Like with most things we get better the more we do something, and for me I became rather good at hiring people. In the beginning there was a learning curve and there was the ever-lurking spectre of making the wrong decision, but with some good hires made, lessons learned, and a process in place, over time there were very few that I look back on with any regret.
You might think I'm about to offer perspective on hiring, but you would be wrong. And although the following is about a hiring situation, you would still be wrong.
Like any good hiring situation, there is a hiring manager and an interview team to help onboard the best possible candidate. Depending on the size of the organization there is most likely HR support and maybe even a Talent Acquisition team to help find possible candidates. Most interview processes involve a number of rounds that result in two or three possible choices; from there a decision needs to be made. As I reflect on a specific hiring situation, we had done all the interviewing and had boiled it down to two candidates; a debriefing meeting had been called to get everyone's insights, thoughts and opinions — This is particularly important because it ensures the best decision is made. The team's feedback was split regarding who the best candidate was, and one person in particular was very vocal regarding who needed to be hired and how it was really the only choice. Finally I looked at the phone (it was a conference call) and simply asked, "Who owns the hiring decision?" After a moment, a voice sheepishly spoke up and said that the hiring manager did. With that clarified, I thanked everyone for their input, and told them I would make my decision by the end of the day.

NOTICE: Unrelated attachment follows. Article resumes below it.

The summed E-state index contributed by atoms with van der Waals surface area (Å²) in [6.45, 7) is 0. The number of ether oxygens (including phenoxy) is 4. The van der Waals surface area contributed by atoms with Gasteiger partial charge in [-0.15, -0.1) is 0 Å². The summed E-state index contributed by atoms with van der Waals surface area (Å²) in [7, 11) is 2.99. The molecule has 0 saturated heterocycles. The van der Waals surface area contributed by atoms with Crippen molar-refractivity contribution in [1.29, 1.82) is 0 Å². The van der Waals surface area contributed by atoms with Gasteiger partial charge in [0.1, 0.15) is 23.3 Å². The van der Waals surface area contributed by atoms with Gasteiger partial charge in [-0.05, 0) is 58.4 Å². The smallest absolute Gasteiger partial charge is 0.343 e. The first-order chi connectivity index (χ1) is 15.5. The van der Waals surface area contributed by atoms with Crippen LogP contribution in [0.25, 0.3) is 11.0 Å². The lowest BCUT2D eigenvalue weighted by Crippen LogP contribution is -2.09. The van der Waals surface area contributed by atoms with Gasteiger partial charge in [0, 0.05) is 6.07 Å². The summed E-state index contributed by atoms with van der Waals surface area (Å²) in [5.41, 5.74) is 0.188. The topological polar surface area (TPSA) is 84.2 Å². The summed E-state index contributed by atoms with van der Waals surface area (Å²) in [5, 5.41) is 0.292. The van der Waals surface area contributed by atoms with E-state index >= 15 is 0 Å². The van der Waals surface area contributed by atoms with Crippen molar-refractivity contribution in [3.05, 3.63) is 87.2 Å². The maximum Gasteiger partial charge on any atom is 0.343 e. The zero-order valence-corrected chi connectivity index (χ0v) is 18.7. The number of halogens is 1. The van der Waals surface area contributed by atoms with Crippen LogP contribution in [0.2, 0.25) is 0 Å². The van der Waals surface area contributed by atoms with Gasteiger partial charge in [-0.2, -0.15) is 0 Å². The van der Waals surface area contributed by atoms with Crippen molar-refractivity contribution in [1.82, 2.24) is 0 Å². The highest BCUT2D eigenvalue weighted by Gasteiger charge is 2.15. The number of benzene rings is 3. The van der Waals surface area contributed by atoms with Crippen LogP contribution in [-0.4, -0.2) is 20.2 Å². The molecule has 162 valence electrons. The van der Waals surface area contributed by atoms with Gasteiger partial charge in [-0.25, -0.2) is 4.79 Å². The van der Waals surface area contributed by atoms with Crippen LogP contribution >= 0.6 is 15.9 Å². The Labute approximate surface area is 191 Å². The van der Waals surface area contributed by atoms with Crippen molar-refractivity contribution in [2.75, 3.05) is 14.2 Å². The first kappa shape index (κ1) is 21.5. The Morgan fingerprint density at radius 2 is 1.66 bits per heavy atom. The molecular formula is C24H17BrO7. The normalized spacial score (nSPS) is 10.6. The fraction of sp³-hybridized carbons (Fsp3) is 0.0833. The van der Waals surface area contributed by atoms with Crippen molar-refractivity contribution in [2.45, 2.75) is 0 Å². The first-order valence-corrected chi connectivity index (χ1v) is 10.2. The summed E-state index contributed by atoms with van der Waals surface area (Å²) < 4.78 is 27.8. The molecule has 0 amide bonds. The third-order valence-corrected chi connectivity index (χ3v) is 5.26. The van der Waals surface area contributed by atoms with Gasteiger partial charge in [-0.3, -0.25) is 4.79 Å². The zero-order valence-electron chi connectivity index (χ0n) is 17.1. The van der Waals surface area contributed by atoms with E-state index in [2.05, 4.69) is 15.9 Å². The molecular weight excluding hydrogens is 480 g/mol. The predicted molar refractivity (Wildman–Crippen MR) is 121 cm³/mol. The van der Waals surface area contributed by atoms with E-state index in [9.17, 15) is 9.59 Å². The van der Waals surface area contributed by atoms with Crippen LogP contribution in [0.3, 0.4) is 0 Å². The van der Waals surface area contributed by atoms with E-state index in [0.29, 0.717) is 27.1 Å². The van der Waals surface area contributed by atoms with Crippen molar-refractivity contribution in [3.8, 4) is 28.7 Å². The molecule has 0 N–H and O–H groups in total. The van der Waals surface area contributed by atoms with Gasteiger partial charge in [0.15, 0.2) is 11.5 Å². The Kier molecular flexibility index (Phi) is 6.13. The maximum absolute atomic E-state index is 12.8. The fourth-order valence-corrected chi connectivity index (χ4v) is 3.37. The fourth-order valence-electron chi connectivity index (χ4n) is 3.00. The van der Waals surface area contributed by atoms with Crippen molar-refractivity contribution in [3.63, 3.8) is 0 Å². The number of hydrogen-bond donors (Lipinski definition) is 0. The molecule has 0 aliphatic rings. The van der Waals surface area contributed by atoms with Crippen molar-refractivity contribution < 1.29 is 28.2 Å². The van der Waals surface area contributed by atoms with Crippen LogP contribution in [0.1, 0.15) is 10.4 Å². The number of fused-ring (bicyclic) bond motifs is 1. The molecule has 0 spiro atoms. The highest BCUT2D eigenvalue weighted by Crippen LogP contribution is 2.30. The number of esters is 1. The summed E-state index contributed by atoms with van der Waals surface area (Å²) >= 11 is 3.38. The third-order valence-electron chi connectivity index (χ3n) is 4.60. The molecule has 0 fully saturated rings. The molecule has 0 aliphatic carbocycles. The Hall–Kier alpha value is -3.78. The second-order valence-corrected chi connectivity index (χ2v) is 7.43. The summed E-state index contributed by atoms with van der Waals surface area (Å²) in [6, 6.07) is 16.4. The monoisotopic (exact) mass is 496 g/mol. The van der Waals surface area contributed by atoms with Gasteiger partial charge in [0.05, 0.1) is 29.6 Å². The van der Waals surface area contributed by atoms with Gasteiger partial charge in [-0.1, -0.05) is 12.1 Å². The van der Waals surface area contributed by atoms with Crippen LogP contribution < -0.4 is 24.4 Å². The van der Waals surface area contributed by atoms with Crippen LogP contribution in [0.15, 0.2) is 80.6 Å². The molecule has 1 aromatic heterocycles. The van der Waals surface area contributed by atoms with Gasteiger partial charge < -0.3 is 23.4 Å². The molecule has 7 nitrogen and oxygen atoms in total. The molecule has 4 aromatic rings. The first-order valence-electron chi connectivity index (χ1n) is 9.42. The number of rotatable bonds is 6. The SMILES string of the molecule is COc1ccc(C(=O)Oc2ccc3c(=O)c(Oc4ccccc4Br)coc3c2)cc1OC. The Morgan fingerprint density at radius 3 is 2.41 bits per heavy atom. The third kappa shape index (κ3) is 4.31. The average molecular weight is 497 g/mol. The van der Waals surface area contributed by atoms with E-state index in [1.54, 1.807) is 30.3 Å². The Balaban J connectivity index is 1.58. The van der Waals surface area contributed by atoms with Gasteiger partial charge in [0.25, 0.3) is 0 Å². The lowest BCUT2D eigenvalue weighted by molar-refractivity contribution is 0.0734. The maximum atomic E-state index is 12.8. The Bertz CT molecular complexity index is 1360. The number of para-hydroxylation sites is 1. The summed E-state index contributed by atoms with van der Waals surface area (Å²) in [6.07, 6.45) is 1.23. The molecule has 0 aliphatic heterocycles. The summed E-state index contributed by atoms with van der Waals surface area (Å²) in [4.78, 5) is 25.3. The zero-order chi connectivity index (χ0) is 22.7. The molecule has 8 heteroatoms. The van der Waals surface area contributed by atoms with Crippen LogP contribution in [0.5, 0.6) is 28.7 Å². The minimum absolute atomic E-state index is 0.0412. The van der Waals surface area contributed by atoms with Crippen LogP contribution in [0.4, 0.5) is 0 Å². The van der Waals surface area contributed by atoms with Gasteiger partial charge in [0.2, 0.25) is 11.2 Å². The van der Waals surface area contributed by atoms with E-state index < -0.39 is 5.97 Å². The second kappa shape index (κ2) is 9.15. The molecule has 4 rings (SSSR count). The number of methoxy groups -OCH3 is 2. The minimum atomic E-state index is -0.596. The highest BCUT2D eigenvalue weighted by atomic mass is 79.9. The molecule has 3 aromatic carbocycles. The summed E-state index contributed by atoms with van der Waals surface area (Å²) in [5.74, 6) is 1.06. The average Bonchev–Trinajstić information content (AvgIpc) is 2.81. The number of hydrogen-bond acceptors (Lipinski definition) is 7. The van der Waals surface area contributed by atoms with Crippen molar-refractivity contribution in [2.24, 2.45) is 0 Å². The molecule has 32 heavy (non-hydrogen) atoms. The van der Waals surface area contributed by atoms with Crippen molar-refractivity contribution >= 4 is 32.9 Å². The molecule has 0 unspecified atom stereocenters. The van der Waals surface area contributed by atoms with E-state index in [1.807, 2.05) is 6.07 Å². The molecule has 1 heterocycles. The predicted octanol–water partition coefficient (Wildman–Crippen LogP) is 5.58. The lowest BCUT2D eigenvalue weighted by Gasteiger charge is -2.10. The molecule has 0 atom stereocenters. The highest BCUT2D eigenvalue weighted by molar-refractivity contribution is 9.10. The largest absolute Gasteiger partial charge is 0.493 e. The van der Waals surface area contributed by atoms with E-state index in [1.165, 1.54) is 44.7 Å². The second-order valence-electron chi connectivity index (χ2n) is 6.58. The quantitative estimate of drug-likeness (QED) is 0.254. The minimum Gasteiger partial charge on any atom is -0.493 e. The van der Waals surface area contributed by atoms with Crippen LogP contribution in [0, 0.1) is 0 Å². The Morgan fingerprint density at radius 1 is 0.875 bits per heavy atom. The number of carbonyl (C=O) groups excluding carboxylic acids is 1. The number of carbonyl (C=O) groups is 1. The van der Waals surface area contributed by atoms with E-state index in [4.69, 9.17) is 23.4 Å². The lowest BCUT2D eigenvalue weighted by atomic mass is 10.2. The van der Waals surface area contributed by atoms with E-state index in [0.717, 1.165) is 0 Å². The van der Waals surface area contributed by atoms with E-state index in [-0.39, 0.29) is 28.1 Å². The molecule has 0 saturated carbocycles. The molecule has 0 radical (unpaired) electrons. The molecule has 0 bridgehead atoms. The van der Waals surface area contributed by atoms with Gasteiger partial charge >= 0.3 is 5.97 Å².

And there you have it, what this is really about is Ownership.
And why the need to write 313 words before I mention "Ownership"? Mostly because when you boil it all down there are really only two points to be made about ownership, and it wouldn't have been much of a read.
If you want to accomplish anything you need to have an Owner (Full Stop)
There can only be one Owner (Full Stop)
I suppose we could also look to this famous saying to offer insight into what I have said — A camel is a horse designed by committee. And the reason is that although the camel is a magnificent animal, we all know if there had been an owner it would have been a horse.